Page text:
Cars and Trucks

Congress Could Mandate Anti–Drunk Driving Technology in New Cars

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  • Technology that stops a car from operating when the driver is drunk could be required as part of the trillion-dollar infrastructure package, if that bill passes.
  • Automakers would have three years to install this technology in their vehicles, and NHTSA will need to make sure the technology works.
  • Automakers have thought about this in the past. A 2007 concept car from Nissan could sense alcohol on the shifter or in the air, and also monitored the driver for signs of drunken driving.

    The U.S. Congress is working on a $78 billion surface transportation bill as part of the larger $1 trillion infrastructure package. The bipartisan bill includes a significant safety provision that will aim to reduce the number of impaired drivers behind the wheel if it becomes law. Around 10,000 people are killed each year due to alcohol-related crashes in the U.S., according to the National Highway Traffic Safety Administration (NHTSA).

    Alongside funding for Amtrak and electric vehicles (among many other things), the bill would establish a new “advanced drunk and impaired driving prevention technology safety standard.” This standard would go into effect at least three years after the bill is signed and will require new vehicles to have technology that prevents impaired drivers from being able to operate them. This new legislation is similar to previous bills introduced in Congress, such as one in 2019 that aimed to install alcohol detection systems by 2024.

    The bill doesn’t specify what kind of anti-impaired driving technology would be part of this standard, just that NHTSA will verify that it’s effective. Currently, ignition-interlock devices with breathalyzers that prevent the driver from starting the car if alcohol is detected are commonly used in the U.S. for those who have been convicted of drunk driving.

    For other clues on how this might work, we can look back at a concept car Nissan built in 2007 that featured multiple technologies that could do the trick. Nissan’s concept, built from a production Fuga sedan, used a hi-sensitivity sensor in the transmission shift knob that could detect alcohol in the driver’s perspiration. Other sensors could detect alcohol in the air in the cabin, and the car itself could monitor the driver’s face for signs of impairment. It would also watch for driving behaviors typical for drunk drivers, like swerving in and out of a lane. If the car detects these sorts of signs, it could immobilize the car (if it’s stopped) and issue a “drunk-driving” voice alert over the sound system. If the car is already in motion, it would tighten the seat belts to prepare for a crash. Since it’s been fourteen years since this concept was released, we can easily imagine an updated version that would use driver-assistance technology to slow down and stop the car if it were to be built today.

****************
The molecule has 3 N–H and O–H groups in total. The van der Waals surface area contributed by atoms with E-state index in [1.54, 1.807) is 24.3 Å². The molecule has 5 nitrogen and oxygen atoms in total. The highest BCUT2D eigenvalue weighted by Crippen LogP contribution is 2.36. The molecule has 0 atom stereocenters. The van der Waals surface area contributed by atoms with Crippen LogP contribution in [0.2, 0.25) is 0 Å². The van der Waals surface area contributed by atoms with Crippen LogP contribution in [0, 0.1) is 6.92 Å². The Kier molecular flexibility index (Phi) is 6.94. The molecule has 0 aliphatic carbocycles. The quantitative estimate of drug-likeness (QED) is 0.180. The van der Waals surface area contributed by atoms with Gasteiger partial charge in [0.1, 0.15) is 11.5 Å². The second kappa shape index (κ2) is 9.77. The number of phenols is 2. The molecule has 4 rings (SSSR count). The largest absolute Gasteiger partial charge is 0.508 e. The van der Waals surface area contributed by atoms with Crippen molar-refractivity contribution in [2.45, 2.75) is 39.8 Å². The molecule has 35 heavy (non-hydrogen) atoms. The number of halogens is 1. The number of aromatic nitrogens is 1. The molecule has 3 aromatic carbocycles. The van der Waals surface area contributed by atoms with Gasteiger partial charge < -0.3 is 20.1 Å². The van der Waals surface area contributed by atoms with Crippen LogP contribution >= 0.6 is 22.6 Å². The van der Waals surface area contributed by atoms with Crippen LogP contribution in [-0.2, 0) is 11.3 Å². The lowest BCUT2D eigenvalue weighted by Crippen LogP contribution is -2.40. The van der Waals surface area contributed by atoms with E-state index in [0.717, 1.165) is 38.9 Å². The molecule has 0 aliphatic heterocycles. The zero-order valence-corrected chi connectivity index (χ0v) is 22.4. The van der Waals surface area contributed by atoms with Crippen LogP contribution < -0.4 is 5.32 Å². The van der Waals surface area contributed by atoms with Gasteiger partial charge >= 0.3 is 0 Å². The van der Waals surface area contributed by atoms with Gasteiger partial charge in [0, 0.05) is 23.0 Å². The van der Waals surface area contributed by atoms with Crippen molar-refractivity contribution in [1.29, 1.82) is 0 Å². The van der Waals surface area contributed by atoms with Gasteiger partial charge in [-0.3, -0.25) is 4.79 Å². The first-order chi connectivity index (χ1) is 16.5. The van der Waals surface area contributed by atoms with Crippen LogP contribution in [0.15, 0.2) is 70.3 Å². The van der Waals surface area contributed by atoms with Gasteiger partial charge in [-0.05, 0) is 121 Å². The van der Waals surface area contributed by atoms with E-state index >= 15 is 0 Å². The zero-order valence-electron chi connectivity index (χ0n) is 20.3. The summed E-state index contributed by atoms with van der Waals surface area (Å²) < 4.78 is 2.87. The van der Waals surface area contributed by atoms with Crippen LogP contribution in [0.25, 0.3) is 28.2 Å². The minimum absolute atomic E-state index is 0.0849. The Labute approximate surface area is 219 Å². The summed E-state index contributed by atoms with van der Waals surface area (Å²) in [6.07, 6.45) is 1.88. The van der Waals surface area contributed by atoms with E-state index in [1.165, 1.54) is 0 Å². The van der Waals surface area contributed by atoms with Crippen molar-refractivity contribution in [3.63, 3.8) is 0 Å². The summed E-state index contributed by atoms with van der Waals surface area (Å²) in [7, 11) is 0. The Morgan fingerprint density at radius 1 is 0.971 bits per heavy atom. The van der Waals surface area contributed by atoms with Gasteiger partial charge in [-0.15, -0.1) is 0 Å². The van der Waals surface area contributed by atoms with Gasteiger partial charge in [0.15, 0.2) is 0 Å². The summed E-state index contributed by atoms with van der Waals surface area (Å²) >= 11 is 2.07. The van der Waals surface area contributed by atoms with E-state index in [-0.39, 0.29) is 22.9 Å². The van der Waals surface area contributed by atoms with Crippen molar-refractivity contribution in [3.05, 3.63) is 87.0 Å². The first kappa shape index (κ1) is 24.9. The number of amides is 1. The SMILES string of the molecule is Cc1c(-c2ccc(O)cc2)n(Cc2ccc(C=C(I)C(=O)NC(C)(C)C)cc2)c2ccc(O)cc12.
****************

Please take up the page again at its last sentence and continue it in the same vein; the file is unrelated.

The anti–drunk driving portion of the infrastructure bill is being promoted by Senator Gary Peters and Representative Debbie Dingell, both Democrats from Michigan. One of the reasons for this part of the legislation was the 2019 deaths of some members of the Abbas family, who were from Michigan, while traveling in Kentucky, according to the Detroit News.

    “We have the important technology to prevent drunk driving and save lives,” Dingell said in a statement. “It’s long past time we use it.” Mothers Against Drunk Driving also issued a statement strongly in favor of this part of the bill. “When signed into law, legislation leading to impaired driving prevention in all vehicles will be the most significant, lifesaving public policy in MADD’s history,” the group said in a statement. “It will mark the beginning of the end of drunk driving.”

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